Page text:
Compass spokesperson Professor David Adamson said according to organisers, Sydney Alliance, the assembly is the largest public event about cost of living issues ever held in Australia. More than 2400 community leaders are now registered to hear from real Australians sharing their everyday struggle with housing insecurity, rental affordability and energy costs.

He said at the assembly, state and federal politicians will be asked to commit to a suite of housing and energy costs including:

  • at least 5000 new social housing homes a year in NSW to meet the housing needs of families on low and very low incomes in our communities;
  • more security for renters by removing ‘no grounds’ evictions in NSW
  • a real funded 10 year plan to end homelessness in NSW
  • increased targets for affordable housing in new developments
  • a review of Minimum Standards of Rental Houses and Energy Efficiency Standards.

“We thought it important for Hunter organisations to attend the assembly on behalf of Hunter people who are struggling to keep a roof over their head.”

“Housing is a fundamental human right that impacts everyone and is essential for people to work, study and contribute to the community.”

“With high rents and house prices, rising homelessness rates, and long waits for social housing in the Hunter and across NSW, housing issues should be a key election issue.”

“We need the NSW government to lobby and work with the Australian Government to develop a national housing plan.”

Last year Compass Housing published the inaugural Affordable Housing Income Gap Report which showed median rents in Lake Macquarie and Port Stephens are unaffordable given median incomes in those areas. The latest 2016 Census figures show homelessness rates are on the rise, up 12% in the Hunter since the last Census.

Professor Adamson said one way Newcastle and Hunter residents can help to keep housing reform as an issue across all levels of government is to sign up to the Everybody’s Home campaign at People and organisations can also sign the Hunter pledge to end homelessness at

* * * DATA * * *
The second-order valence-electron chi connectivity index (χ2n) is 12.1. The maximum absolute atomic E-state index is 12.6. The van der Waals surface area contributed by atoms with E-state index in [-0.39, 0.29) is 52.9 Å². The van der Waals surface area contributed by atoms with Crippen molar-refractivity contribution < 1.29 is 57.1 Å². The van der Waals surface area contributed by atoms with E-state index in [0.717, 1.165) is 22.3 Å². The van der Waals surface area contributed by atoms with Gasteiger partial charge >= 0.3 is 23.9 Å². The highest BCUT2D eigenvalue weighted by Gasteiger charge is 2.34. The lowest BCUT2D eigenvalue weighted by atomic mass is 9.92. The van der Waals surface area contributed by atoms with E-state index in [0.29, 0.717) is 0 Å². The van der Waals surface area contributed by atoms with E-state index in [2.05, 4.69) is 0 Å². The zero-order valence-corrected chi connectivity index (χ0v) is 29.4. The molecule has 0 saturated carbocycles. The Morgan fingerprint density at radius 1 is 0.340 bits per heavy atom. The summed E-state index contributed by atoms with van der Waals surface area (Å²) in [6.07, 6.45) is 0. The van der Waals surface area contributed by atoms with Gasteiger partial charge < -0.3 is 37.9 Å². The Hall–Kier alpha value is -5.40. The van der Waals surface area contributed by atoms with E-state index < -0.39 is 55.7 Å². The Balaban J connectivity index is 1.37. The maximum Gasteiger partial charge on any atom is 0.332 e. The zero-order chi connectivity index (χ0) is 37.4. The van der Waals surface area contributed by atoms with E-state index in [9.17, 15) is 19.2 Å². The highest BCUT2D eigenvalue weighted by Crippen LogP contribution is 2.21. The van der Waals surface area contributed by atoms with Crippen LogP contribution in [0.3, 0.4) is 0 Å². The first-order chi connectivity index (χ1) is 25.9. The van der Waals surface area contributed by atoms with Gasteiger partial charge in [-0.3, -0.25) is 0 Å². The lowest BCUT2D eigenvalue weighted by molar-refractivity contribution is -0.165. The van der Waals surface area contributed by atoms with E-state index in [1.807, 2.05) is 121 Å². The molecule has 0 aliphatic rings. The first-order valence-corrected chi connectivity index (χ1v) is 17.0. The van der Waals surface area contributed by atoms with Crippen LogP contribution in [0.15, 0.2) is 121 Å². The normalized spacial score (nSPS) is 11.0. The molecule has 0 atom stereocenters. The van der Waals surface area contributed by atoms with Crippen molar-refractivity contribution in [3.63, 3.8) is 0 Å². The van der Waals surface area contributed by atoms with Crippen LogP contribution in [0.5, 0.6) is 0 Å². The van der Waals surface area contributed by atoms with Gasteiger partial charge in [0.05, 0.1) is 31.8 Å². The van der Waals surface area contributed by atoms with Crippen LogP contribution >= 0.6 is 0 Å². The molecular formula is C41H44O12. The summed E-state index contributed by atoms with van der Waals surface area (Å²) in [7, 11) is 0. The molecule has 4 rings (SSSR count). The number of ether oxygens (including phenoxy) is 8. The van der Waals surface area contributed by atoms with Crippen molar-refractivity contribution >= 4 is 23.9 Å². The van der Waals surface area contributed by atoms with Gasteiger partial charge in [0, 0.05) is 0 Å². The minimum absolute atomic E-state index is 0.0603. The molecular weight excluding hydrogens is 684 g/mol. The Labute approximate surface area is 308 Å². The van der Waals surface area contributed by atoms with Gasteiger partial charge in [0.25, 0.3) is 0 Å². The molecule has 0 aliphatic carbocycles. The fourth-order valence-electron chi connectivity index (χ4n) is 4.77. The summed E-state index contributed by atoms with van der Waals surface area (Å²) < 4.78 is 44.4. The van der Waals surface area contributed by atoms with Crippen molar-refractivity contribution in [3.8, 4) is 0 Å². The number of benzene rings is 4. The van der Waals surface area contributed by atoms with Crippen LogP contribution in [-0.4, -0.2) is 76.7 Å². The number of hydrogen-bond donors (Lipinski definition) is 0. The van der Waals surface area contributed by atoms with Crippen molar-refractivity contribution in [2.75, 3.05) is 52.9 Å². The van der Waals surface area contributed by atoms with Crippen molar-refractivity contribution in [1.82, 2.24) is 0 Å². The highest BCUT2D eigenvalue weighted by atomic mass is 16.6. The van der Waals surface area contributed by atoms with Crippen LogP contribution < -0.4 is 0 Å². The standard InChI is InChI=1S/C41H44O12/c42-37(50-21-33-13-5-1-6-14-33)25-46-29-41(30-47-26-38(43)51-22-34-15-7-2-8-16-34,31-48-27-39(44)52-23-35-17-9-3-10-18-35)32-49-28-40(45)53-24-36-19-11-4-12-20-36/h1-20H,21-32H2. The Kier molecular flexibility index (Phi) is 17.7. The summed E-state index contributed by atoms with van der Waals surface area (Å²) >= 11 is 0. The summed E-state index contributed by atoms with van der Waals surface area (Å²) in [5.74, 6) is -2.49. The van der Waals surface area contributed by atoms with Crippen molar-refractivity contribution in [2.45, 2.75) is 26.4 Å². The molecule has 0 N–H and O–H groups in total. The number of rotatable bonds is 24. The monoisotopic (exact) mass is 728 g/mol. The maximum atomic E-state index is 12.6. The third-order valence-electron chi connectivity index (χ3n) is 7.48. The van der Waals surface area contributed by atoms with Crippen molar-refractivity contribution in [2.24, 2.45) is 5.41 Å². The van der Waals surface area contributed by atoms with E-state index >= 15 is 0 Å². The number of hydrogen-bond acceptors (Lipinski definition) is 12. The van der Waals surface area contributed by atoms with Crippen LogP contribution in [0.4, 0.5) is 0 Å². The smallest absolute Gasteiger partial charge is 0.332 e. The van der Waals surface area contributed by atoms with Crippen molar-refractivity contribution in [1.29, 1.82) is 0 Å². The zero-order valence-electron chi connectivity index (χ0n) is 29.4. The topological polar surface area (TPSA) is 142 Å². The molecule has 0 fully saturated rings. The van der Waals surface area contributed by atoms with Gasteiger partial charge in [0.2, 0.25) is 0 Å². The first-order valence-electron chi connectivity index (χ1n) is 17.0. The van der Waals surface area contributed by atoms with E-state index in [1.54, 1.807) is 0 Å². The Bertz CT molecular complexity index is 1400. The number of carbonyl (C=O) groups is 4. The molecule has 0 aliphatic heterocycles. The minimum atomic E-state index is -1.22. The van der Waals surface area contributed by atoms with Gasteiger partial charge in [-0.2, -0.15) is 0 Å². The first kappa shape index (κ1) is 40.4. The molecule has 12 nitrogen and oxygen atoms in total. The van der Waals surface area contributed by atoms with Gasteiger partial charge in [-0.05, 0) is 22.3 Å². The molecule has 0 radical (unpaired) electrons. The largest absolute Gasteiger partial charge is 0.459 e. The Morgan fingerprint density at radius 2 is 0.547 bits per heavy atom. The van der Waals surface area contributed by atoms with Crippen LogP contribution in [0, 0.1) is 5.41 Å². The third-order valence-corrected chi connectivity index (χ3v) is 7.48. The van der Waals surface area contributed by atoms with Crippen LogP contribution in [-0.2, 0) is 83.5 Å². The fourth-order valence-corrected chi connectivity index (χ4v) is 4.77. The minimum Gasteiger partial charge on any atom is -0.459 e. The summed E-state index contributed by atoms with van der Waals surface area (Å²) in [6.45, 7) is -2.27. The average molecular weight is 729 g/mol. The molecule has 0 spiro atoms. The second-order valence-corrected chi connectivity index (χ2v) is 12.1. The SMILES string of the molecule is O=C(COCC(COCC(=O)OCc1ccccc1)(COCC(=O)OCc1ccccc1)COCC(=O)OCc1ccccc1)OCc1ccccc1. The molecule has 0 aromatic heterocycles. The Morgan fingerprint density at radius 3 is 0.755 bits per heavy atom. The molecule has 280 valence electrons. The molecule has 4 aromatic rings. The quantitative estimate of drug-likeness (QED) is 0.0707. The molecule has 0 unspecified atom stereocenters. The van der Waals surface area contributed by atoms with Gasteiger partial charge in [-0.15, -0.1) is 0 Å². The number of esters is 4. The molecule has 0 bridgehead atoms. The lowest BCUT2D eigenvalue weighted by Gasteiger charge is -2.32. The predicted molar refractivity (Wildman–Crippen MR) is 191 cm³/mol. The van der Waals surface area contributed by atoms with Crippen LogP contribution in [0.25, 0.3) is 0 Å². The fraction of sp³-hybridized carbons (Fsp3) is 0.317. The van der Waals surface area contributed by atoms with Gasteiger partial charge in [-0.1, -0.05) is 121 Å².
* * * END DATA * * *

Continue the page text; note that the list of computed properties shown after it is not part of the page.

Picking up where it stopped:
Politicians and party leaders from all sides of parliament have committed to attend the assembly including:

  • Doug Cameron, Shadow Housing and Homelessness Spokesperson
  • Mehreen Faruqui, Greens Spokesperson on Housing
  • Don Harwin, NSW Minister for Energy and Utilities
  • Adam Searle, NSW Shadow Minister for Energy and Climate Change
  • Jenny Leong, NSW Greens Housing spokesperson
  • Alex Greenwich (Independent)
  • Paul Green NSW MLC (Christian Democratic Party).



Media information: Craig Eardley on 0437477493. Not the assembly is a registration only event, not an open public event. Visit

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01 Mar 2019


Leading community housing provider Compass Housing Services has appointed Professor Caroline McMillen as its newest board member.

Professor McMillen is the current Chief Scientist for South Australia and former Vice-Chancellor of the University of Newcastle.  She holds a BA (Honours) and Doctor of Philosophy from the University of Oxford and completed her medical training graduating with an MB BChir from the University of Cambridge.

Compass Group Managing Director Greg Budworth said Professor McMillen brought impressive expertise to the Compass board.

“In addition to her impressive academic career, Professor McMillen has extensive experience as a company director having served on the Boards of the Australian Business Higher Education Round Table, Universities Australia, the Universities Admissions Centre and as a Business Events Sydney Ambassador,” he said.

“She has also served on international disciplinary bodies, research policy and assessment panels and industry groups, including the Australia Automotive Industry Innovation Council, the South Australian Premier’s Climate Change Council and the NSW Innovation and Productivity Council.”

Professor McMillen said she looked forward to working with a company that played a vital role on the frontline of the housing crisis. 

“As both a service provider and housing advocate, Compass sets the standard within the community housing industry,” she said.